According to a class action lawsuit filed Dec. 20, two patients claim they were drugged, sexually assaulted and photographed by a nurse at a Colorado hospital system. According to the lawsuit, the nurse’s cellphone contains four terabytes of data, including 700,000 photos and 65,000 hours of video, concerning his “drugging, sexual touching (and) sexual penetration” of patients.
The nurse, Christopher Lambros, 61, worked at St. Mary’s Medical Center in Grand Junction, Colorado, and was arrested on Oct. 25 on a warrant for three sexual assault counts. Grand Junction is about 240 miles southwest of Denver.
According to the arrest warrant, police began investigating Lambros after another hospital employee reported seeing him photograph a patient’s genitals.
In the lawsuit, Lambros is accused of administering medication to make two alleged victims unconscious before exposing them naked and sexually touching them while he recorded himself. The plaintiffs were not identified.
According to Mesa County, Colorado, district attorney Daniel P. Rubinstein, Lambros has been charged with incidents involving two victims, but there are four victims in total, three of whom have already been identified.
According to the statement, the case will be discussed again in January, as the DA is still investigating. “We cannot comment on what evidence we have, or speculate on what we might find.”
In the lawsuit, Lambros is accused of drugging and assaulting one of the victims twice while she was in the intensive care unit. When she awoke from her unconscious state on July 2, she had “foggy memories” of the incident, according to the lawsuit.
Despite telling people around her – including hospital employees and family members – that Lambros was a “bad man,” she didn’t discover the alleged assaults until months later after being released from the hospital.
As a result of the assault and invasion of her privacy, “(she) has suffered severe emotional distress”, according to the lawsuit. She is still paying about $905 per month toward a $32,000 medical bill from her stay at St. Mary’s Medical Center.
On July 9, Lambros assaulted the second victim and took photos and videos. An employee witnessed lambros photographing the patient and lying on her bare stomach, according to the lawsuit.
Lambros is heard whispering into the camera in a video from June 24 that investigators found on his cellphone, “Don’t ever get rid of these videos. You need to keep them forever. This is your Dexter collection.”
“Dexter” revolves around a serial killer who is an expert at spotting blood spatters.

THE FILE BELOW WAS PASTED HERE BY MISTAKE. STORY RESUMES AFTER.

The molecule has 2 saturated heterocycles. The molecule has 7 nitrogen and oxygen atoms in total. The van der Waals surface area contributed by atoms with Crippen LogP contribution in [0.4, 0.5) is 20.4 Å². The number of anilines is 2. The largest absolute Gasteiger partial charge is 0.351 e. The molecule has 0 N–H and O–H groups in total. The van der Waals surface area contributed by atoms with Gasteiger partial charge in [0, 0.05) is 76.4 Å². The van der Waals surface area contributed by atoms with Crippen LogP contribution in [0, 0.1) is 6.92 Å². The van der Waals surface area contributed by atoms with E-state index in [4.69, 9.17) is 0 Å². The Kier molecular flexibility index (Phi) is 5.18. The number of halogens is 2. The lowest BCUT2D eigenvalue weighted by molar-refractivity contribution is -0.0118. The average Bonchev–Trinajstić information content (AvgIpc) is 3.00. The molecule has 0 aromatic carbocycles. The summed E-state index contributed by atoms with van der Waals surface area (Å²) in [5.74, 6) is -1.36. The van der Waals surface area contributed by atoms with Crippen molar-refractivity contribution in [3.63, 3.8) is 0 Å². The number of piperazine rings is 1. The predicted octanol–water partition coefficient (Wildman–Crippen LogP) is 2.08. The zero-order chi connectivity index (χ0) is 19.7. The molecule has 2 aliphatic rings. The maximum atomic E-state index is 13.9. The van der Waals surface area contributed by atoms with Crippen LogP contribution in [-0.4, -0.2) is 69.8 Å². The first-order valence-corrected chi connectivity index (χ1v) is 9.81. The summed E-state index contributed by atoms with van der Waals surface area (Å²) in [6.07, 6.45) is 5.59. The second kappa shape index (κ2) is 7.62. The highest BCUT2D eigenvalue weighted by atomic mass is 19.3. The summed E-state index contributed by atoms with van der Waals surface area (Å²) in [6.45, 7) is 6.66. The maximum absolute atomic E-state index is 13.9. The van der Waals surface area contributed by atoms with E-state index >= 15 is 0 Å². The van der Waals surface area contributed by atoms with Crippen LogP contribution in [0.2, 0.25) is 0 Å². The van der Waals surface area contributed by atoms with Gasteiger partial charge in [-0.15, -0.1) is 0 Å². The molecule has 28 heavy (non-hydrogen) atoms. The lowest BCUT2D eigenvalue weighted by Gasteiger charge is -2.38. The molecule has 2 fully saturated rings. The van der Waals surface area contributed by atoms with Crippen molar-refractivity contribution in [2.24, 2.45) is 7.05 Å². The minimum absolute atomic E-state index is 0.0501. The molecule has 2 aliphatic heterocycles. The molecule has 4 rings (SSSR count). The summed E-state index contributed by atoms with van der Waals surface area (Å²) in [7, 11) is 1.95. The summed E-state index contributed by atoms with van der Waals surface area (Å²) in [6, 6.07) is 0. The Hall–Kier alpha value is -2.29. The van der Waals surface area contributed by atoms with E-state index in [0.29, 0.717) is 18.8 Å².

According to the lawsuit, Lambros was able to drug and sexually assault patients due to the hospital system’s negligence.
Several employees should have noticed signs of sexual assault on the patients’ bodies, including bleeding, bruising and redness, as well as Lambros’ use of sedative medication, which he was not authorized to administer to patients.
The lawsuit also alleges that surveillance cameras placed in patient rooms should have caught his actions.
“Based on the large amount of data Lambros collected, it is clear he committed sexual misconduct and invasions of privacy on a regular basis,” the lawsuit claims.
“Given the frequency at which Lambros engaged in these acts, his conduct was or should have been apparent to Defendants St. Mary’s, SCL Health, and Intermountain.”
According to the lawsuit, St. Mary’s is a subsidiary of SCL Health and Intermountain Healthcare, which merged in April.
After allegations against Lambros were reported, SCL Health/Intermountain Healthcare placed him on administrative leave, and he was terminated from St. Mary’s Medical Center after his arrest.
“It is reprehensible what this former nurse is accused of and goes against everything that St. Mary’s Medical Center stands for,” Bryan Johnson, the center’s president, said. “In order to protect our patients from those who intend to harm them, we work closely with law enforcement. Patients put their trust in us and should feel safe in our care.”
Patients with questions or concerns can call a call center set up by the healthcare system, which said it was contacting “known victims” directly.
Plaintiffs are seeking damages in an amount to be determined, including pre- and post-judgment interest and attorneys’ fees. Lambros’ alleged victims suffered losses, including medical expenses, lost wages, mental anguish, and emotional distress.
Those who were patients at the hospital and may have been exposed to Lambros between 2012 and 2022 are encouraged to contact Rathod | Mohamedbhai LLC.
Mesa County Sheriff’s Office reports that Lambros is being held on a $1 million bond.